Like many counterfactuals, this is not an easy question to answer definitively, since having a kicker who is automatic from long range might have all kinds of ripple effects on the game that we can’t really foresee.(Although unlike many counterfactuals, it’s not a completely crazy idea: Thinking about a kicker who can usually nail it from 70 yards seems ridiculous to us now, but NFL kickers have steadily gotten better for at least 80 years, and they haven’t slowed down yet. In the 1960s, kickers made 13 of 129 kicks — 10.1 percent — from 50+ yards. In the past five years alone, NFL kickers have made 422 of 675 such attempts — for 62.5 percent. Since 2010, kickers have even made seven of 31 tries from 60+ yards — 22.5 percent.)If we simply replaced all a kicker’s misses with makes, an “automatic” kicker wouldn’t be worth much more than the worst kicker in the league. There’d be a few salvaged points here and there, but nothing major (kickers these days just don’t miss that often).But the real fun starts when we think about how a team would use a truly “automatic” kicker differently.To simplify the question, let’s assume the kicker makes 100 percent of his kicks instead of 95 percent — he’s “RoboKicker.” Using ESPN’s expected points model, we can identify all situations where a team would definitely want to make a FG attempt on fourth down if it knew it could automatically earn three points. A made kick is actually worth slightly less than that because the kicking team has to give up possession whether it makes the kick or not, but we’ll charitably give it full credit.2The actual value is probably somewhere around 2.6 points, but I think the charitable number is appropriate since the kicker is likely to be at least moderately more valuable strategically. So if a team is in RoboKicker’s range, it should want to attempt a field goal any time it’s fourth down and the expected value of its possession is less than three points. The value it gains from having that option is the difference between the two, and the kicker’s total value added is the sum of all those differences.This plot shows how much RoboKicker would be worth for an average team (since 2006) in expected points added per game, based on his range:This assumes the kicker would be just a normal kicker from longer distances than the one he’s automatic from, though if he was automatic from 50 yards he would probably be pretty good from 60,3Though if he were actually a robot, this may not be the case, as he would probably make about the same kick every time. which would carry additional value. But this is a fair first-order guess.The second wrinkle to @MattGlassman312’s question is its bit about RoboKicker being a No. 1 pick or an MVP. To answer that, we have to start to answer how valuable a No. 1 pick or an MVP is.Let’s use Peyton Manning as our stand-in for “best player in the league,” which helps us to answer at least the spirit of the question. When Manning was injured, the Indianapolis Colts’ average margin of victory dropped by 14.6 points per game (though this may have been in part because they were tanking so that they could draft Andrew Luck). And when Manning joined Denver, the Broncos’ average MOV rose by 17.1 points per game. But let’s assume that those years were outliers and assume that a typical MVP is worth about 10 points per game. To surpass that, RoboKicker would need to be able to hit from around 80 yards. (I confess, this is further out than I would have guessed.) Then, considering that even No. 1 picks have only about a 50 percent to 60 percent shot of ever making a Pro Bowl — much less of being MVP — I’d say being automatic from 50 to 60 yards would probably be sufficient to be worth the top pick in the draft most years.The Hacker Gods read FiveThirtyEight (or just love Andrew Luck)Last week’s games had a few outcomes consistent with this column’s most frequently asserted stereotypes. Most intriguingly, we saw win curve standout and two-time Gunslinger of the Week winner Andrew Luck4He won in Week 1 and again in Week 14 — you don’t remember? digging his own hole by throwing an early pick-6 that put the Colts down 7-0, and then climbing out of it to come back and win against the Houston Texans. This follows a similar Week 14 victory against the Cleveland Browns, when Luck was down 14 points in the second half after an early pick-6 (and a third-quarter fumble-6).If you’ve been reading Skeptical Football, you’ll know I’m generally pro-interception (at least certain kinds) — but as an indirect indicator of taking good risks. Normally, a quarterback will lose the games in which he throws interceptions. But so far in his young career, it seems like Luck has an uncanny talent for winning and throwing INTs in the same game. So, naturally, that got me wondering how these results compare to Peyton Manning’s and those of all other quarterbacks (since 2006):Luck shows a similar propensity for winning as his predecessor in Indianapolis, regardless of scenario. But the big caveat is that interceptions are often a function of losing as well as a cause of it. Generally this is because QBs make rational risk adjustments that lead to more interceptions when they’re behind.5There is also a smaller opposite effect, which is that QBs sometimes throw slightly more interceptions than expected in games they’re winning by wide margins, presumably because teams start playing a basic offensive set in blowouts rather than taking the extraordinary risk-avoidance measures they do to protect smaller leads. (Weird things happen in the NFL.) So to isolate the situations we’re most interested in, I limited the comparison to the number of interceptions thrown while the QB’s team was trailing (including only games in which the QB’s team trailed at some point):This is, of course, a small sample for Luck: He has two wins in the six games in which he threw two trailing INTs, and two wins in the five games he threw three. But those four wins in 11 games (36.4 percent success rate) are already more than Manning. Since 2006, Manning has just three wins in 24 games (12.5 percent) in which he threw two or more trailing interceptions, and all QBs since 2006 have only 56 wins in 1,025 such games (5.5 percent).Naturally, this relates back to my gunslinger hypothesis (that a quarterback can throw too few interceptions as well as too many). Andrew Luck is an example of someone who throws more interceptions than usual when his team is down, but wins more often. Overall, Luck has thrown one or more INT in 55.9 percent of games (19 of 34) in which he trailed and has won 52.9 percent of them (18 of 34). Other QBs have thrown one or more INT in 49.3 percent of games where they trailed, winning only 42.3 percent.You can continue like this for more drastic circumstances (more likely to require heavy risk-taking): Of the 19 games where Luck threw 1+ trailing INT, he threw 2+ in 57.9 percent (11 of 19) and won 36.8 percent (7 of 19). Other QBs have thrown an additional INT in 38.0 percent of such games and won only 16.3 percent (439 of 2,697).6And, if you need more: Of the 11 games in which Luck threw 2+ trailing INTs, he threw 3+ in 45.5 percent (5 of 11) and won 36.4 percent (4 of 11). Other QBs threw an additional INT in 30.3 percent of such games, and won only 5.5 percent.In other words, Andrew Luck is to gunslinging what Aaron Rodgers is to gunholstering.7However, for all that sound and fury about Luck, the actual Week 15 gunslinger winner was Mark Sanchez, who had two trailing interceptions for Philadelphia (in the third and fourth quarters), yet managed to take the lead (albeit briefly) in a game where the Eagles once trailed 21-0.Bonus chart of the weekAfter making the “team movement between 2013 and 2014” chart earlier, I thought it would be interesting to see how each team’s offensive and defensive performance has varied over the past five years. For this chart, I plotted expected points added per drive on offense and expected points denied per drive on defense for each of the last five years, and then connected them so you can see how each team has changed. Some teams have much tighter “shot groups” (Cleveland, New England) than others (Chicago, New York Giants), but I’ll leave you to look for yourself:Reminder: If you tweet questions to me @skepticalsports, there is a non-zero chance that I’ll answer them here.Charts by Reuben Fischer-Baum. There’s a bit of a schism in sports fandom. On one side there are those who want more and more statistical analysis (Hi, everybody!); on the other there are those who think stats are overused and blanch at how sabermetrics and analytics have changed what it means to be a good fan.But I have a theory about this latter group: In general, they’re not really anti-stats. Virtually every argument about sports on TV or online is made using stats of one sort or another.1My wife, who is not a sports fan herself, describes “Pardon The Interruption” as “a bunch of guys shouting numbers at each other until a bell rings.” A typical exchange between talking heads includes one guy emphasizing one set of stats (“He throws a lot of touchdowns!”), which is then countered by another (“But he throws too many interceptions!”). Almost no sports fans are truly anti-stats, they’re just anti-complicated, hard-to-understand stats.And to some extent, they’re right. Over-reliance on advanced metrics can lose the forest for the trees, and vice versa. But, ideally, good stats aren’t meant to eradicate classic storylines or debates, but to lend context to them (and hopefully to shed new light on difficult questions along the way). As usual, let me illustrate with an example using Peyton Manning and Aaron Rodgers.The Denver Broncos and Green Bay Packers each played the Buffalo Bills in Weeks 14 and 15 of this season, respectively. In both games, the MVP-candidate QBs “struggled” statistically. This shouldn’t be a total surprise: Despite having games against Manning, Rodgers and Tom Brady, Buffalo has had arguably the best defense in the NFL this year (judging by expected points denied per play).But Rodgers’s and Manning’s stats seemed particularly bad. Each threw two interceptions, no TDs and fewer than 200 yards. Manning’s 51-game TD streak ended, and Rodgers threw just his fourth and fifth INTs of the season.The media wasn’t kind to either quarterback, but much of it was particularly brutal to Manning. Here’s the Colorado NBC affiliate: “Denver wins despite Manning’s worst game as a Bronco.” Meanwhile, a number of stories about Green Bay’s loss emphasized Rodgers’s lack of interceptions this year or the fact that his receivers dropped or tipped some key passes.But not all no-TD, two-INT, 180-yard games are created equal. For example, Manning’s two interceptions were pretty “good” as far as interceptions go: the first was 42 yards downfield (which is practically a punt), and the other was 18 yards downfield on a third-and-12 — with the Broncos up 21-3. In general, it’s a bad idea to judge a QB who throws a small number of passes in a game his team led wire to wire.Besides, touchdowns and interceptions can be fickle: For example, sometimes a significant part of QB efficiency can be accounted for by whether his team likes to run or pass on first-and-goal from the 1-yard line. But a QB often has just as much of an effect on his team’s ability to run the ball as he does on its ability to throw it. (If all teams played optimally, game theory suggests he should affect them about equally, because opposing defenses should adapt to a stronger passing game by devoting more resources to it.)With some exceptions, it generally makes more sense to judge a QB by the outcomes of his team’s offensive drives. From this perspective, the difference between Manning vs. Buffalo and Rodgers vs. Buffalo was pretty stark. Here are the outcomes of each player’s drives by situation:Denver started out its game against Buffalo with a punt, then scored TDs on three of its next five drives (also, one of those drives ended in field goal range after Jacob Tamme fumbled a completed catch). Up 18 points in the second half, its offense stalled, particularly as it attempted to run more. But even counting those possessions, 10 (non-end-of-game) drives were turned into three TDs and one field goal. This may have been a bit of an off day for Peyton Manning, but that’s a good day for most QBs. Denver’s 2.18 points per drive was only slightly below its season average of 2.33, and was better than 24 teams have averaged in 2014. Green Bay’s offense, on the other hand, started out cold (punting on three of its first four drives), and basically stayed that way — ultimately scoring only 13 points on 13 drives.The point here isn’t to knock Rodgers or Green Bay. The Rodgers-led offense still leads the league with 2.7 points per drive this year, and with his TD/INT ratio (so beloved by media everywhere) still a league-best 7/1, Rodgers is still probably the MVP frontrunner. But we should understand the limitations of first-order stats that people are shouting about, and how they can be deceptive. What context do they include, and what do they ignore?Chart of the weekThe Seattle Seahawks’ defense has its own deceptive stats. The defending champions are in an odd spot. If the playoffs started today, the 10-4 Seahawks would play a wildcard game on the road against the 6-8 New Orleans Saints. And depending how the next two weeks go, they could easily end up as the top seed in the NFC, or out of the playoffs entirely.Two weeks ago, I introduced some “scoring curves,” and showed how Seattle’s defense (with the team 8-4 at the time) flirted with league average in many situations (such as when its opponent has a long way to go for a touchdown). Many readers expressed skepticism, particularly because Seattle has the best defense in the NFL by the old “yards allowed” metric, and is among the league leaders in points allowed per game (as well as yards per play against).I partially agree: I find it very unlikely that Seattle’s defense is average or below average. And I’m tempted to go further and say that it’s unlikely this defense is much worse than last year’s squad. But the stats show the defense has had a pretty huge regression to the mean in measurable defensive outcomes.To show just how much these kinds of things vary from season to season, I’ve plotted each team’s expected points allowed per play on offense vs. expected points allowed per play on defense, and then shown how this year’s iterations compare with last year’s:Seattle has had a pretty big decline on the defensive side, but this is to be expected: Last year’s results were a big outlier, and outliers are more likely to regress toward the mean. For example, Denver’s incredible 2013 offense declined similarly. Both remain among the top tier of teams for each respective side, but are much closer to the pack than they were last year.Once again, the context here is important, and this time for either side of the advanced-stats debate: Simply looking at basic defensive stats and saying that everything is fine with the Seahawks’ D misses a dramatic decline. But simply looking at the magnitude of the decline without considering the context would overvalue its importance.Twitter question of the week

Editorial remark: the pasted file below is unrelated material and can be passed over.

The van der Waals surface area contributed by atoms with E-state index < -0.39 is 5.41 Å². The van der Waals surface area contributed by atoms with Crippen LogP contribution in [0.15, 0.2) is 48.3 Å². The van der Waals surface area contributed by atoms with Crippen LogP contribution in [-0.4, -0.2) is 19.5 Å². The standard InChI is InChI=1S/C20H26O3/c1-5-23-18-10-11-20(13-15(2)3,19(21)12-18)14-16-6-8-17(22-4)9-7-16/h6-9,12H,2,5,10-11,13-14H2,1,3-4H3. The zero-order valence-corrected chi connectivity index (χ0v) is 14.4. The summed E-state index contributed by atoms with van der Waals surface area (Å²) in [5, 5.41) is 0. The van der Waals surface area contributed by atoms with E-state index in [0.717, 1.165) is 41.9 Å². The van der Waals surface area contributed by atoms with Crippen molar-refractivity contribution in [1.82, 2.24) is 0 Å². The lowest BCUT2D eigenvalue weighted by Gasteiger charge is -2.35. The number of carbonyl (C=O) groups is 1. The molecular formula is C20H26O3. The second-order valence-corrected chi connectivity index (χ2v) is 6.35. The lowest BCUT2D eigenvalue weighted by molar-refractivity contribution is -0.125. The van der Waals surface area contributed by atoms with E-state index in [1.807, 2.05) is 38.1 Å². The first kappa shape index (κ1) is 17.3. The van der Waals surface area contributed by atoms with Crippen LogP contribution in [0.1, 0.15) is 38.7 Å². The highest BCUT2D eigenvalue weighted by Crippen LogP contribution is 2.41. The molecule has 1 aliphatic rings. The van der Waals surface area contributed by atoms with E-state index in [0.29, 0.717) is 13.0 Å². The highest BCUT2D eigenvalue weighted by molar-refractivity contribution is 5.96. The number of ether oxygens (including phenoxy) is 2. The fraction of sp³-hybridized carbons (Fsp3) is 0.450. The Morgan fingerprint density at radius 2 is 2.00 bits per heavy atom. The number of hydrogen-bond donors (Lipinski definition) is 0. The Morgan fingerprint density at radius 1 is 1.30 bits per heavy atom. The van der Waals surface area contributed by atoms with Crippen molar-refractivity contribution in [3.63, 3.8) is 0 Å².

Preview • Nvidia Shield microconsole streams PC games via Nvidia’s Grid, runs Android apps The latest information on Google Stadia Post a comment 4:48 Nvidia Shield Android TV The gaming experience isn’t complete without a good chair Now playing: Watch this: Nvidia Computers Gaming Mobile 56 Photos Tags 0 GeForce Now has been steadily adding games since its original Nvidia Shield launch four years ago. Screenshot by Lori Grunin/CNET With Google’s Stadia cloud-gaming service launch only months away, it shouldn’t surprise me that Nvidia’s almost ready to release its big competitor, GeForce Now, into the wild. In one of its many announcements at Gamescom on Monday, the company revealed “the sun is starting to set on the free beta period.” It’s possible that the company’s been waiting for one of the heretofore big missing pieces, Android support, to be put in place, and now the beta app for the beta service is rolling out to beta subscribers. The RTX Blade servers Nvidia announced last March are also coming online to (hopefully) bring better scalability, quality, performance and stability to the service, starting with Germany and California.Nvidia highly recommends using a Bluetooth controller for Android, since “some games will be unplayable on an Android phone without a gamepad.” Of course, we still don’t know how much it will be when people have to start ponying up or if Nvidia will stick to its “for x hours of gaming” model, two of the huge unanswered questions.GeForce Now, which lets you play games on a relatively low-power local device by rendering them in the cloud and “streaming” the frames to you while sending your input back, is unusual in that you can’t buy games through it, nor is it an all-you-can-play vault service. The app is essentially a hub for games you already own (that have GFN support), and when you hit “play” it runs the relevant launcher for a particular game, such as Steam. Review • Nvidia Shield review: A gamer-friendly 4K streamer in search of mass appeal Share your voice